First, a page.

Friends and Snowblowers

I’m not a big fan of snow.  I loved it as a kid, but as an adult when I gaze out on an expanse of snowy whiteness I don’t often appreciate the beauty – instead I groan at the thought of clearing our long driveway.  Luckily we have a great snowblower.

Our family has a bizarre habit of naming everything.  My car is Alfredo, our toaster is Kalashnikov, and our snowblower is Ferguson.  We’ve had Ferguson for about four years now and he is pretty amazing.  No matter how cold and miserable it is outside he revs right up and seems to be excited to get the job done.  While I gripe and moan about the icy wind he just happily tosses the snow as far as he can.

The other day I started him up and began clearing the driveway I was not in the best mood.  It was just one more task to take care of in an already overbooked day.  The wind was howling and blowing snow in my face and I wanted nothing more than to go back inside and hide under an electric blanket.  But Ferguson happily chugged along, clearing the driveway like a pro.  He even has heated handles so that my fingers don’t freeze.

As I finished the job and tucked him away in the garage I thought about how much Ferguson is like a good friend.  We work together and even though he does the lion’s share of the work while I do the lion’s share of the complaining he sticks with me.  He even warms my hands with the flick of a switch.  He doesn’t ask for much, just a tank of gas and a replacement shear pin when I’m not careful and hit a rocky patch.

I’ve had some fabulous friends in my life.  Friends who listen to me murmur and help me see the bright side of life.  Friends who show up and help when I have an overwhelming task rather than just liking my Facebook post.  Friends who take the time to warm my hands and heart even as they lift my burdens.  Friends who forgive when I’m careless and steer us into a rocky patch.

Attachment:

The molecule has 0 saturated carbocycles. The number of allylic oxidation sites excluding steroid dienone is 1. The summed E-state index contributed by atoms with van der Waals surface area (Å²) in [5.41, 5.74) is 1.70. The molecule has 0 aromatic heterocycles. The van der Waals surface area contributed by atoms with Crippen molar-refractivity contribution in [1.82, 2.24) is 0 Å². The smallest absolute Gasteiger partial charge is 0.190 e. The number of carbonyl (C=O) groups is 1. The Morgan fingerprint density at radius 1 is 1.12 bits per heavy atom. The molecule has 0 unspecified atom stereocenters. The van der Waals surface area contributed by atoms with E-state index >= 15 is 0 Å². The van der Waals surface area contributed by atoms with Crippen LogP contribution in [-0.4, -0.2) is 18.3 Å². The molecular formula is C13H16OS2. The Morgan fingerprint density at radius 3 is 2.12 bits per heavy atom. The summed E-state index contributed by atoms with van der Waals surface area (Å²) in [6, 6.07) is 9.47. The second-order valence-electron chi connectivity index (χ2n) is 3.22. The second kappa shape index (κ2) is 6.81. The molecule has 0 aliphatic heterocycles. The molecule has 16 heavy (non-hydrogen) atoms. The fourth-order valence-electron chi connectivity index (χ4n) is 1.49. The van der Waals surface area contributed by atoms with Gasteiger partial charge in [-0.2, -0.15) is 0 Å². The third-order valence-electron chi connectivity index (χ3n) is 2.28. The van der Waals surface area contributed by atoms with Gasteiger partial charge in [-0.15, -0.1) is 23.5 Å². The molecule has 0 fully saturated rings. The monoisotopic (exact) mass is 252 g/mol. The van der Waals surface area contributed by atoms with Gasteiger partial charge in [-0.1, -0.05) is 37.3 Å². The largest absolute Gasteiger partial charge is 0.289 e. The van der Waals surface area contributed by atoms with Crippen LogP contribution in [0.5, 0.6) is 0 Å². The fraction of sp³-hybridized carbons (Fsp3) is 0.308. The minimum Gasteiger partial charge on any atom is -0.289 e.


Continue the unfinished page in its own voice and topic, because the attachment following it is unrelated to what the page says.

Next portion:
So for all you wonderful friends out there – thank you.  You’ll never fully know how much I appreciate you.  I hope I give you at least a fraction of the love and support you constantly show me.

And Ferguson – thank you as well – although I hope I don’t need your help much more this winter…

Petrified Lightning

When lightning strikes sand the extreme temperatures cause the sand to fuse into glass.  The hollow tubes, known as fulgurites, are formed in less than a second, but given that they are made of glass they can last forever.  They are rare and (in my opinion) quite amazing, but I’m lucky enough to have a couple of very small ones.

A few years back when we moved to New England we were in the Chicago O’Hare airport.  My wife was carrying our two week old son and hurting from her recent C-section and I was trying to hurry with our two young daughters while dragging around a whole slew of backpacks, carry-ons, and car seats.  We were trying to catch our connecting flight and were running across the airport as quickly as we could.

It was an incredibly stressful time for all of us.  I remember standing in line waiting for the train to take us to the correct terminal and seeing all the business men and women glaring at us and our tired and not-so-quiet kids.  Not a single one of them offered to help us.

As we climbed off the train and rushed to catch our flight one of our girls started to cry because she was too tired to run anymore.  As I stopped to try to help her a teenage boy came up and offered to help.  I looked at him in surprise and he smiled as I loaded him up with a couple of car seats.  I grabbed my daughter and we ran.  We barely made it.  The stewardess was literally closing the door as we came running up.

I quickly thanked the young man, but it wasn’t until after I got on the plane that I realized that I never learned his name.  Like a lightning bolt he was there and then gone, but the imprint he made on our lives was permanent.  I doubt he even remembers his brief act of service, but I’ll never forget it.  My wife and I still pray for that young man because even if we don’t know his name, I’m positive our Heavenly Father does.